Summit Charter School held its annual talent show on Friday, Summit’s Got Talent; and singers, musicians, gymnasts, and dancers descended upon the stage at the Community Bible Church to perform in front of a packed house. Whether it was 6th-grader Ansley Hughes and 5th-grader Jaden Bauer singing a duet of “One Day,” or 2nd-grader Charlotte Bumgarner performing a gymnastics routine to the theme song from “Get Smart,” the audience responded to all acts with enthusiastic applause and cheers.
Talent Show Director Tracie Jernigan said she was impressed with the creativity of the young thespians who took the stage.
“All of the acts were amazing, but what’s amazing is they came up with their own ideas,” said Jernigan. “During coaching sessions, we watched their confidence grow performing in front of their peers and in front of the crowd. And while performing they would look to their peers for encouragement.”
Closing the show were Trouble-Making Teachers, and dance number using card-board cutouts of teachers’ faces to mimic a Bobble Head’s movement.
Click below to watch video of Trouble-Making Teachers at Summit’s Got Talent 2019.
“We couldn’t see but we heard people laughing so we knew it was alright,” said 7th-grader Abbie Doerter.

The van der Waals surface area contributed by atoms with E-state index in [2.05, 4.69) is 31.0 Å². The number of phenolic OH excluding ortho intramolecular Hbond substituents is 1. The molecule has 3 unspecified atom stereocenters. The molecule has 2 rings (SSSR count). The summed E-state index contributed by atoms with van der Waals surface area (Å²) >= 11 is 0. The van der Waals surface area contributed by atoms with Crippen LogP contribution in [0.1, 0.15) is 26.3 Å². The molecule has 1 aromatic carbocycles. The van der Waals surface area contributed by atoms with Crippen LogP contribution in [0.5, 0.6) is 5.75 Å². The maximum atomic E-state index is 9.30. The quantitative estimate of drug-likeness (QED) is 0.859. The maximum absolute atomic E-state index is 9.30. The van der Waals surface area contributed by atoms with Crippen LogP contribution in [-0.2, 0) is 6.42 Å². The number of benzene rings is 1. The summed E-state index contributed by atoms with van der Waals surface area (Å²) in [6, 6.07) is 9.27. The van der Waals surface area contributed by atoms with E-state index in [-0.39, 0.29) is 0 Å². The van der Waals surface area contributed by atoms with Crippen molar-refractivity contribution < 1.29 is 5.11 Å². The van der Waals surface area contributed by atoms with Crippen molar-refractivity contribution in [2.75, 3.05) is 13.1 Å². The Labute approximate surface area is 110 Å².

The dancers held the face-cutouts in their mouth by biting onto red Solo Cups taped to the cardboard to keep their hands free for the performance. Jernigan said the troupe practiced the dance ahead of time, but Friday’s performance was the first time they performed using the cutouts.
“I was really nervous, but excited also,” said 7th-grader Riley Logan.
Fourth-grader Jordyn Borino tore it up on stage with cohorts fourth-graders Mary Travis Boswell and Charlotte Westendorf to Cyndi Lauper’s “Girls Just Wanna to Have Fun.” Borino said they chose the song because they didn’t want the only people dancing in the crowd to be kids.
“We wanted parents to get up and dance so we chose an 80s song,” said Borino. “We were kind of nervous to mess up. Every time we practiced we messed up. I messed up once tonight, but I just went with the flow.”
Things can get spicy on stage when plans go wrong and the unexpected happens, like in the case of Hughes and Bauer when one of their microphones malfunctioned mid-performance. But the singers turned the negative into a positive and the show went on.
“We did pretty good other than the microphone messing up,” said Bauer. “But it actually worked out perfect at the end of the performance when we had to share the one mic, it actually sounded better.”
This is Summit’s 15th year hosting a talent show and Jernigan said the community has always been supportive.
“The turnout is always great,” said Jernigan. “Parents love it, even kids who aren’t in the show come to watch and support their classmates and cheer them on. People just like to come out and have a good time.”
Article and photos by Brian O’Shea
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